I had them stand, stretch and tighten each part of their bodies, one at a time, with me guiding them and then loosen and shake them out at the end.
Warm-Up Exercise: Mirror Game
I broke the class down into pairs, and had them decide who would be the leader and who would be the follower. The leader was to move his arms, legs and head very slowly and clearly so that the other person can mirror everything the leader does as he is doing it. At some point, I called, "stop" and the class had to guess who was the leader and who was the follower.
I asked some volunteer actors to say the line, "It's raining," but I gave each of them a different context:
- wants to go on a picnic
- is a farmer who has been suffering through a drought
- is running into a room soaking wet
- is a TV weather forecaster whose prediction was wrong.
Hide an Object
I gave some volunteer actors, one at a time, a box (but it can be just about any object), with the direction to hide it as if...
- he is setting up a surprise party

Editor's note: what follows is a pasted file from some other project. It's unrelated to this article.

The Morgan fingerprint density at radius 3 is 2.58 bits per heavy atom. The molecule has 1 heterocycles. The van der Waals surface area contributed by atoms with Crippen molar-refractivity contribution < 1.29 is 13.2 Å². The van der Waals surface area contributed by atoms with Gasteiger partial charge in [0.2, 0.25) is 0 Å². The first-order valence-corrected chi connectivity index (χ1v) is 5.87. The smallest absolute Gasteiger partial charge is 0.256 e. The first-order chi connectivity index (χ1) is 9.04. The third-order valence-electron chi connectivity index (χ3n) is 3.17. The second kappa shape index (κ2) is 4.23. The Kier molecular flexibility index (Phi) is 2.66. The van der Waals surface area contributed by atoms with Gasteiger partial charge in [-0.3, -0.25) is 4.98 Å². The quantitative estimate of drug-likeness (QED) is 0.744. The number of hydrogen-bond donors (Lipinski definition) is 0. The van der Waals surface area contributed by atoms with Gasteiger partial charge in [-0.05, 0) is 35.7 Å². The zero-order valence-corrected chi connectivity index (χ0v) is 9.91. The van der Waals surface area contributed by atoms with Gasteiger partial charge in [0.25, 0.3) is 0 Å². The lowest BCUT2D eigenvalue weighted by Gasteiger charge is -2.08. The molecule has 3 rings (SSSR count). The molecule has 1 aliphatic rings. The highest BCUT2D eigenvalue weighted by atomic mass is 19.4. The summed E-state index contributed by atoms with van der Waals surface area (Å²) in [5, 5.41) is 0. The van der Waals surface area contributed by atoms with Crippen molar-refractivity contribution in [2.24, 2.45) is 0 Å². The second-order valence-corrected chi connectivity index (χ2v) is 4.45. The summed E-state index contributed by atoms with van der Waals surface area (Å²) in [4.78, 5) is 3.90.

- destroying evidence
- hiding a brother's annoying toy
Sensory and 5 W's as Improv Preparation
We went over what the sensory and 5 w's were and then we went down the list of the 5 w's and I got ideas from them about two characters and then I asked for two characters to a skit based on these elements.
I told them that we were moving toward them doing improvs from now until the end of the 6-weeks of class and that I would be giving them one or two of the 5 w's or some sort of sensory situation and I would give them time in small groups to come up with a scenario for improv. I then broke them down into groups and gave them the idea to work up characters and an improv for a situation of extreme heat, such as a cook in a hot kitchen in July. I gave them twenty minutes to work out the characters and conflict ideas for them to present next week.
For homework, I asked them to notice this week how sensory input and emotions affect the body; for example fear makes the mouth dry and palms wet, perhaps even pain in the stomach.